Kotak Asset picks battered Indian midcaps


MUMBAI • Investors looking for opportunities to make money in India’s election year will most likely find them in the battered corner of the nation’s US$2 trillion (RM8.18 trillion) stock market: Mid-cap shares.

Mid- and small-sized companies are trading at a discount to their historical averages after the recent sell-off, and the fund house plans to gradually boost its exposure to them relative to their larger peers, Nilesh Shah, CEO of Kotak Asset Management Co Ltd, said in an interview.

“It is like going down the beaten down path and trying to find jewels,” said Shah, who helps oversee US$24 billion i n a ssets. “While some stocks corrected for the right reasons, you have to pick those where there’s a mismatch. Assuming valuations support us, we may get overweight small- and mid-caps toward elections” that are due by May, he said.

His strategy may prove to be timely. The Nifty MidCap 100 Index had its best day in more than two months on Tuesday, extending two straight weeks of gains amid easing cross-border tensions and resumption of purchases by foreigners.

The gauge’s valuation is still near the cheapest in five years relative to the benchmark NSE Nifty 50 Index, signalling potential for further gains.

Smaller companies, stars of India’s market in 2017, were at the receiving end of the sell-off that roiled India and other emerging nations last year. The Nifty midcap gauge closed 2018 with a loss of 15%, versus a 3.2% gain for the Nifty Index, as investors sought the safety of the biggest stocks amid headwinds from the trade conflict and rising oil prices.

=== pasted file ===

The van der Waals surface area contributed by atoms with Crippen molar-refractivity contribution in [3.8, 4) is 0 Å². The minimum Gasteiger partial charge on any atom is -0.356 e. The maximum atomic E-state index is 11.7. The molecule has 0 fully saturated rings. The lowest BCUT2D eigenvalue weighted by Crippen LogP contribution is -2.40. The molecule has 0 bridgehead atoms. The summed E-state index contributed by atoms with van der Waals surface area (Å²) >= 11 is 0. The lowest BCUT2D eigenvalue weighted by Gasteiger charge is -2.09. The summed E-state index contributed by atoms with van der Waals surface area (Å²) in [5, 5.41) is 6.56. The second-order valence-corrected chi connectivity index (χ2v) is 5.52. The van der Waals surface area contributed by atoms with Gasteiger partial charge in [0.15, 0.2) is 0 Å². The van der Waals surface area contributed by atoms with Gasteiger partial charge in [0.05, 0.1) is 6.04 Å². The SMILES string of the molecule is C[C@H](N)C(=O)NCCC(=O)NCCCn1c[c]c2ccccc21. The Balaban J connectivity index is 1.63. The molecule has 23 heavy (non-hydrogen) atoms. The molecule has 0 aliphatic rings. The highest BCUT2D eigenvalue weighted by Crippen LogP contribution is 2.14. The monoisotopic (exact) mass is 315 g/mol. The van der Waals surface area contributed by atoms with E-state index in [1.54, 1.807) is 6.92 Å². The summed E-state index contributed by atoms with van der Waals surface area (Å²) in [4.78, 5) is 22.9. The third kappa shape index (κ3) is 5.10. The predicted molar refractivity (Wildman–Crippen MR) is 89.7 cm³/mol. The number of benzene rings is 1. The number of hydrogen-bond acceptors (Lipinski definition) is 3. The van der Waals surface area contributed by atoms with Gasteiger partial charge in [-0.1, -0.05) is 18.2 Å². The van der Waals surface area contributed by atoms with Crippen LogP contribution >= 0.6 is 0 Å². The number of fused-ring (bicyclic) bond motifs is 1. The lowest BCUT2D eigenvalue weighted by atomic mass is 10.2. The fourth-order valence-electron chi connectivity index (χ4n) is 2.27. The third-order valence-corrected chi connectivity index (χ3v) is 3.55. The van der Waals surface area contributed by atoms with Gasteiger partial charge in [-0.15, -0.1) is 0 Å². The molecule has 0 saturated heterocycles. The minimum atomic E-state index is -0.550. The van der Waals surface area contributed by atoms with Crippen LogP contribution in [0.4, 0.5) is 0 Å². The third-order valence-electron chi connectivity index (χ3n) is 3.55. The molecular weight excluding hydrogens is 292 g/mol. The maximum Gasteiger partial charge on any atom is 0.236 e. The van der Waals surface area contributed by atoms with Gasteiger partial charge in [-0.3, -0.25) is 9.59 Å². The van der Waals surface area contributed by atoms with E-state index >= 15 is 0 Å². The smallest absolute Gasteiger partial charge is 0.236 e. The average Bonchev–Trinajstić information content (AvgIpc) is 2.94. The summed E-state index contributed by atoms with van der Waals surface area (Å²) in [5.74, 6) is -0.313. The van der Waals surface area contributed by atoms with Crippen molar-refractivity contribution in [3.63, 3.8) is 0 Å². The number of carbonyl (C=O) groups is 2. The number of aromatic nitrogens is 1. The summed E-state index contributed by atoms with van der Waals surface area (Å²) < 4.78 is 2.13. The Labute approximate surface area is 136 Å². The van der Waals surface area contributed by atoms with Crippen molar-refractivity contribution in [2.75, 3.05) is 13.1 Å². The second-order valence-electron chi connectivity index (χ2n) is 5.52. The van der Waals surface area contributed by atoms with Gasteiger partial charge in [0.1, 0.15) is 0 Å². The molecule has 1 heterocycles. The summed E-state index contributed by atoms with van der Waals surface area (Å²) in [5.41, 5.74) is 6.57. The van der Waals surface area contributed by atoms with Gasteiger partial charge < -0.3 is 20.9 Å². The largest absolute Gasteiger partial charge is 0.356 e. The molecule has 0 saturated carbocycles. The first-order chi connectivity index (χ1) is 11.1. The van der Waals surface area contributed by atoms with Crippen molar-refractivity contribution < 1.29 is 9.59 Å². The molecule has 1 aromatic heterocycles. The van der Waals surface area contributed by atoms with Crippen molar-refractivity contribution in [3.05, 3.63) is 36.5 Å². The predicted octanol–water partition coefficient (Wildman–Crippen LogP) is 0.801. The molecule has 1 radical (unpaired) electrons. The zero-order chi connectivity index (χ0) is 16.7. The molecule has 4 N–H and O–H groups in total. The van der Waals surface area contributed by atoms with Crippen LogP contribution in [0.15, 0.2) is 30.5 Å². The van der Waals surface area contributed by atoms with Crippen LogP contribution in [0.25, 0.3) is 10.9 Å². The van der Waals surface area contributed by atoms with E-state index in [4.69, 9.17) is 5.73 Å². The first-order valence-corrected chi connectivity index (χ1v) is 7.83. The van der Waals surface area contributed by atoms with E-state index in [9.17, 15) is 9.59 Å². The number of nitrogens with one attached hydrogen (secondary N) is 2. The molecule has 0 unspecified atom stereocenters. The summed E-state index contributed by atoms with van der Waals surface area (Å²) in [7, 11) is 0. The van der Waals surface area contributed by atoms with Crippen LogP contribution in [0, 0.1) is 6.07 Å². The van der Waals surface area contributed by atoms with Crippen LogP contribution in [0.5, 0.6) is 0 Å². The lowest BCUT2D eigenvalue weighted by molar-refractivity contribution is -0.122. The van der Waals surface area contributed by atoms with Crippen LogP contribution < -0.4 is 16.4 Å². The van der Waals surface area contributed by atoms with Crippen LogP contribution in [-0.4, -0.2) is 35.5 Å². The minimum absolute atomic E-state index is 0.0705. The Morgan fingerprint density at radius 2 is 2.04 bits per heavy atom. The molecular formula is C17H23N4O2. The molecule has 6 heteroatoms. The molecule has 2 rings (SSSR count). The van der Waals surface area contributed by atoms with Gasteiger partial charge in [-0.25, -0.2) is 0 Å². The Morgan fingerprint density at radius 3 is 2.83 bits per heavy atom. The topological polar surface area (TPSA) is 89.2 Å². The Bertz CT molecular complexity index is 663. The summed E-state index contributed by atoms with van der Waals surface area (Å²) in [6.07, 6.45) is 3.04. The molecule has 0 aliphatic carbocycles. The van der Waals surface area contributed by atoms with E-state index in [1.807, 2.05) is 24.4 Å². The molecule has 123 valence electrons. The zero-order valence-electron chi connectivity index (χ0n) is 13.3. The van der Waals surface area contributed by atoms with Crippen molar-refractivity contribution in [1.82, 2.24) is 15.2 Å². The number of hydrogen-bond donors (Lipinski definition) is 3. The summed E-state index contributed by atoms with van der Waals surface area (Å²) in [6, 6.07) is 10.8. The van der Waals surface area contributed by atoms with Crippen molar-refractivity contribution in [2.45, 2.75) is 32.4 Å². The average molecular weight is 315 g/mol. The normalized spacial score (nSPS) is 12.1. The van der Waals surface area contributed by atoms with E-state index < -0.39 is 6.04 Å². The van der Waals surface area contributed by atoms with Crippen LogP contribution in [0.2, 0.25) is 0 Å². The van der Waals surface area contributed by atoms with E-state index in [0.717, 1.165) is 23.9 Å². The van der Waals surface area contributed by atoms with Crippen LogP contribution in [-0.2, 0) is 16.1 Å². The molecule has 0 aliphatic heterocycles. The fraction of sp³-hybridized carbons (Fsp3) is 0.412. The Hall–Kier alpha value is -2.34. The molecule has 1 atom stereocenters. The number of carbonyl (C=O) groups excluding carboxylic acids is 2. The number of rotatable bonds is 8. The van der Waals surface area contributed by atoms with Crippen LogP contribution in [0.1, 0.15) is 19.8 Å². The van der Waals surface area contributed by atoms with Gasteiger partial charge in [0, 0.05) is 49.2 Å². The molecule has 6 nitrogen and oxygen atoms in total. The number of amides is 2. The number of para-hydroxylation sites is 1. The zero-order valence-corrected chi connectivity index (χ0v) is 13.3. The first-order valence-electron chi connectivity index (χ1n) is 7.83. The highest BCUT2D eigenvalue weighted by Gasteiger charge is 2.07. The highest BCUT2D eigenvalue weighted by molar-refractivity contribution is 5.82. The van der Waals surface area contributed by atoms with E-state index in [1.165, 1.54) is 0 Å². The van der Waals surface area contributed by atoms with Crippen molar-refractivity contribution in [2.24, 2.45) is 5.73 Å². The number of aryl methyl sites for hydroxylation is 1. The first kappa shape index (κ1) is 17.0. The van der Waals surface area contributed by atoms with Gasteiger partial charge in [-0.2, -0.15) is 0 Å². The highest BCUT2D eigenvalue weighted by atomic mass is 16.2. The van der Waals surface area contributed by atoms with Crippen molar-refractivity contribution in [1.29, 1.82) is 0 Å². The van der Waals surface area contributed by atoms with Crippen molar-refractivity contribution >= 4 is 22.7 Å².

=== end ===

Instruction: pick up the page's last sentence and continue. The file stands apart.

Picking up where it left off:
The divergence persisted until recently, with the midcap gauge dropping to its lowest level since October in mid-February, even as the Nifty reclaimed the 11,000 level. Yesterday, the rally in midcap shares gathered steam, putting the NSE MidCap 100 Index on course for its highest level since Jan 18.

“We want to avoid paying too much of a valuation premium for the comfort of a name, or a brand, because overpaying invariably catches up with you,” Shah said, referring to large-cap stocks that have been this year’s popular trade.

India has sat out the rally that’s driven Asian equities to a four-month high as the flare up in tensions between India and Pakistan added to the uncertainty surrounding the upcoming elections. While Shah declined to comment on the skirmishes, he remains unfazed about the outcome of the national ballot.

Below are excerpts from the interview: This is the time to build up a bottom- up portfolio with reasonably governed companies where minority shareholders are not taken for granted and accounting jugglery doesn’t build balance sheets.

Private sector investments will happen after elections and as capacity use improves, there will be plans for new capital expenditure on the drawing boards. That will be an opportunity for select capital-goods producers.

Fund is overweight on financial services via private sector banks, insurance and mutual fund companies; bullish on construction and infrastructure through allied sectors like building materials, pipe-makers and capital goods.

Fund is selective on consumer companies and state-run banks, neutral on technology and pharmaceuticals and is staying clear of government-owned companies. — Bloomberg